Doctors warn about Oral Allergy Syndrome
Children get reactions from fruits, vegetables, nuts
Our kids sometimes do whatever they can to avoid eating fruits and vegetables, including making up all kinds of excuses.
But, the next time they say that apples or carrots are making them feel strange, you may want to pay attention.
Doctors say there's a potentially dangerous condition out there that you probably don't know about -- yet it affects thousands of children every year.
One of those kids is 9-year-old Ryan Blattmann from Orlando. Anytime he takes a bite of an apple or peace or strawberry, he feels a tingling in his mouth.
"Feels like itching," says Ryan. "I feel like it's up top of my mouth."
Even his mom, Colleen, admits that she wasn't sure, at first, if this was a lie or something to worry about.
"It was a little crazy," says Colleen Blattmann. "I didn't know what to think."
Turns out -- Ryan was telling the truth, and suffers from what's called Oral Allergy Syndrome or Pollen Food Allergy Syndrome.
"All the parents are always stunned and surprised because this is new to them," says Dr. Jose Arias, an allergist in Orlando.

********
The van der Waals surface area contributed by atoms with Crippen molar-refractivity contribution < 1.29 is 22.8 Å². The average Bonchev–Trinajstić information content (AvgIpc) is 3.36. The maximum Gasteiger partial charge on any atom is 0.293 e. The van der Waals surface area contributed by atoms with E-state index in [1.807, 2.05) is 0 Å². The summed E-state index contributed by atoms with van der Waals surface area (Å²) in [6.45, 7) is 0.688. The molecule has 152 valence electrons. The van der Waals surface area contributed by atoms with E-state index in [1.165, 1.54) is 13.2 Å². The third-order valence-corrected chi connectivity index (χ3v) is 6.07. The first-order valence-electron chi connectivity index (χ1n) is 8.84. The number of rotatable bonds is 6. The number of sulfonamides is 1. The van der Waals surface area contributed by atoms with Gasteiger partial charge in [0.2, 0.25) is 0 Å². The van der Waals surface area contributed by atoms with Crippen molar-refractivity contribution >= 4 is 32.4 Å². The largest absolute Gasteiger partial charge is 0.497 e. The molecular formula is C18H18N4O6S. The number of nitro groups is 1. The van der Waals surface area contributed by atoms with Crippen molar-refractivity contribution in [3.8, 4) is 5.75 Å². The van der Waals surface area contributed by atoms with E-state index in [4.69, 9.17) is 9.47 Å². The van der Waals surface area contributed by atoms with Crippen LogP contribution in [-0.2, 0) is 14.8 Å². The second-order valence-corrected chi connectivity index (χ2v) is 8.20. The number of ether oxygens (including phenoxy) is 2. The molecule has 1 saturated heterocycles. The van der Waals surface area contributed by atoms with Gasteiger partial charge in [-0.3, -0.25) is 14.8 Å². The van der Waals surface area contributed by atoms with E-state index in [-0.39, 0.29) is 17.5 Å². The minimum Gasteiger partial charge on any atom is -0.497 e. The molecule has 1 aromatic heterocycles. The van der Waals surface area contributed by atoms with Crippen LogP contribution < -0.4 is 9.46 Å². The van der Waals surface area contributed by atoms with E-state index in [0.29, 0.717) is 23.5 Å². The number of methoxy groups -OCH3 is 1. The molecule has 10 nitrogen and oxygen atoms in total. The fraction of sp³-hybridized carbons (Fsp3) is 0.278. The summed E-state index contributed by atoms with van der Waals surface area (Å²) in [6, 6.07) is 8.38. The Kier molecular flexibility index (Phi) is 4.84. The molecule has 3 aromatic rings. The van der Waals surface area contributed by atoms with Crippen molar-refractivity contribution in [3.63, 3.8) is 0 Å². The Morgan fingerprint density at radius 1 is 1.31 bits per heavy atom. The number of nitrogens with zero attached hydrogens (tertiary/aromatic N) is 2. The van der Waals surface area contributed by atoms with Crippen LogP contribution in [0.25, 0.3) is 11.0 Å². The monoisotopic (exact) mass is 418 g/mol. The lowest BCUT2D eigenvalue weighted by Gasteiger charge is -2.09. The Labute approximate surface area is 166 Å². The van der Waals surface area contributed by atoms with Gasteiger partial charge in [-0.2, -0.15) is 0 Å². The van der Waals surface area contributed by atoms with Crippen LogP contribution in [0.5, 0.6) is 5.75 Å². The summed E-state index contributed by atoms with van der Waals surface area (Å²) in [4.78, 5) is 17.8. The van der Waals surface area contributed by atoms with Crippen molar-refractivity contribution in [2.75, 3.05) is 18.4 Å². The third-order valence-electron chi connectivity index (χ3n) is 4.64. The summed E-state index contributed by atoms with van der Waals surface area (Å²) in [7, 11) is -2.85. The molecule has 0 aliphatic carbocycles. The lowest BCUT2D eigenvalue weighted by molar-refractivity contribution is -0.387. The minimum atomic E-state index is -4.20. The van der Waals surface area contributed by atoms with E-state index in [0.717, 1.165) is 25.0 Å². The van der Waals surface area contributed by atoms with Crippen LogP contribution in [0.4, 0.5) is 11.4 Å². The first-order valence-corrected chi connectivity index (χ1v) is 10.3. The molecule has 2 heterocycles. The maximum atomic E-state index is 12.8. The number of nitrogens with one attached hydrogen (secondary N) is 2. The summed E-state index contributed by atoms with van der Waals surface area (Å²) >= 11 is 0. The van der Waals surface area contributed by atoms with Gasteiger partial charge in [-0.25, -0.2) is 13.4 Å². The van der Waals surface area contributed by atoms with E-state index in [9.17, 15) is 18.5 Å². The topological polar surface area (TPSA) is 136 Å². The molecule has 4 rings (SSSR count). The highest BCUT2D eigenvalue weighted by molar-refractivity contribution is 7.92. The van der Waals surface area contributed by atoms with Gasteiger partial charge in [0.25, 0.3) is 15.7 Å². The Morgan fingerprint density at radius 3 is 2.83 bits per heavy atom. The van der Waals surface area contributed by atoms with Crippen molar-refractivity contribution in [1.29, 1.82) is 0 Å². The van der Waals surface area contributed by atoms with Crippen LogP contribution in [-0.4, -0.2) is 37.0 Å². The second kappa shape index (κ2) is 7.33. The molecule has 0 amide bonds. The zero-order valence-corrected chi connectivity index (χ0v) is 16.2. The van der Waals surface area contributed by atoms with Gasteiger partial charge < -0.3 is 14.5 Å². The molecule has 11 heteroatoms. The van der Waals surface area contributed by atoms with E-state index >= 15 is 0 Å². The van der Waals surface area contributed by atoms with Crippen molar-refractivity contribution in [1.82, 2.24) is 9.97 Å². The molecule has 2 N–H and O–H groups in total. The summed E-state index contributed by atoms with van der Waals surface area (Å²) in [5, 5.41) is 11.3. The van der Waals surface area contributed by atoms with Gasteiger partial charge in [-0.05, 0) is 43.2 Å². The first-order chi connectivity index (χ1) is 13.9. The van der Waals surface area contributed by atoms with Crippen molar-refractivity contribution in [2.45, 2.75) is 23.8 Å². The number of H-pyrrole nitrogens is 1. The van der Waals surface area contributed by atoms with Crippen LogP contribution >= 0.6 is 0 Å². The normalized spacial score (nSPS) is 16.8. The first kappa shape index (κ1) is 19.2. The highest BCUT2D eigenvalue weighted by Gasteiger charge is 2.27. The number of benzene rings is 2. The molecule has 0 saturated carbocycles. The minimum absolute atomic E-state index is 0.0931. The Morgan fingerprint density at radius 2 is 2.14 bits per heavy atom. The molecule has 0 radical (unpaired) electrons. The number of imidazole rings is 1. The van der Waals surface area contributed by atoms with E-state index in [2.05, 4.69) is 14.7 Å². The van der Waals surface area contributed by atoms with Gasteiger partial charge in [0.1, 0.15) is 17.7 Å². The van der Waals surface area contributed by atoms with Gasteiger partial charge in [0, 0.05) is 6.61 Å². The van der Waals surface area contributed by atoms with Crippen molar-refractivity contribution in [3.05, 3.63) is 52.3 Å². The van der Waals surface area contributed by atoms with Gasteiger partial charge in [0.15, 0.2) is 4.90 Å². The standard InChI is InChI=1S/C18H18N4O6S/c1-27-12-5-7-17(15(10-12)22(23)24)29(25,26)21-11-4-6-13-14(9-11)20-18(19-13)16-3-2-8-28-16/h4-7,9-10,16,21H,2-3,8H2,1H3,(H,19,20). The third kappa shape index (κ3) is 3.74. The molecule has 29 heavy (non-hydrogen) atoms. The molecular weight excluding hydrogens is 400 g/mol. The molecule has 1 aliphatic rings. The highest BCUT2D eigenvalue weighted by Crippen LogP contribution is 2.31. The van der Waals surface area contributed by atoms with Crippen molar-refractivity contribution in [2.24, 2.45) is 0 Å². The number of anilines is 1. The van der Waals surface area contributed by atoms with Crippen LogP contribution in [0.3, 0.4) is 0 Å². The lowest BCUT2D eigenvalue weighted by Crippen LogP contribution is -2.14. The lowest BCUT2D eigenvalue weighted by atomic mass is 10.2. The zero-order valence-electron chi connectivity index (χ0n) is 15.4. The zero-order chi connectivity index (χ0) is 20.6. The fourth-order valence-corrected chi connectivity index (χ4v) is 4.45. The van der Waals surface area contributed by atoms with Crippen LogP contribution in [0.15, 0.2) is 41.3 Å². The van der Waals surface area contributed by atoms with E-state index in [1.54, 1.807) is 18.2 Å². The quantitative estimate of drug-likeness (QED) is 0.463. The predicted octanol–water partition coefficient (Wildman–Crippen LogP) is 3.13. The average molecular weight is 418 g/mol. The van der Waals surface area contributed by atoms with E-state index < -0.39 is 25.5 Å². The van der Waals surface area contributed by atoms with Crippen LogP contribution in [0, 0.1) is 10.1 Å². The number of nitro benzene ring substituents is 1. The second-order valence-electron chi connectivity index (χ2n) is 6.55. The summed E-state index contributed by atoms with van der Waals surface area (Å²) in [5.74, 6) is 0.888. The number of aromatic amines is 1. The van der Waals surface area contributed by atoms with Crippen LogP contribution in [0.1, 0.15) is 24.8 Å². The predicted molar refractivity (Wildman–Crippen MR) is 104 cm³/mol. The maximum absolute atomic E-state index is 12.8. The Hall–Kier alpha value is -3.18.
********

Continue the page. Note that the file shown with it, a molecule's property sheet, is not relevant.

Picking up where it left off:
He says he sees the biggest spike in cases now, during the summer. The condition is triggered by raw fruits, vegetables, and nuts, which all have the same proteins as pollen.
"The body gets confused when you eat a piece of fruit, it thinks you're eating a piece of grass, a piece of tree, a piece of weed," says Dr. Arias. "Because you really are more allergic to the grasses, the trees, and the weeds than you are to the actual fruit."
So, what do you look for?
Within seconds of taking your first bite, you'll notice a tingling in your mouth, swelling of your lips and tongue, even tightness in your throat.
Dr. Arias says that anyone can have Oral Allergy Syndrome, especially children, because fruits and veggies are a big part of their diet.
"The more you eat fruit, the more likely you are to become allergic to it," says Dr. Arias. "You're giving it to them, and at the same time you're creating this problem without knowing."
So, as a parent, how can you make sure your kids are getting the nutrients they need?
Dr. Arias recommends peeling fruits and vegetables first, or cooking them, which breaks down those harmful proteins.
"You won't have it in apple sauce, you will not have it in apple pie, peach cobbler, any juice," says Dr. Arias.
Colleen Blattmann makes all those things for her son, along with smoothies, which don't give Ryan any problems.
"I would him to be able to try all fruits and stuff," says Blattmann. "We just try to work around it and hopefully hope for the best in the future."
Both Blattmann and Dr. Arias agree that if your child complains of a tingling in their mouth, that's the first warning sign, and you should take them to an allergist right away.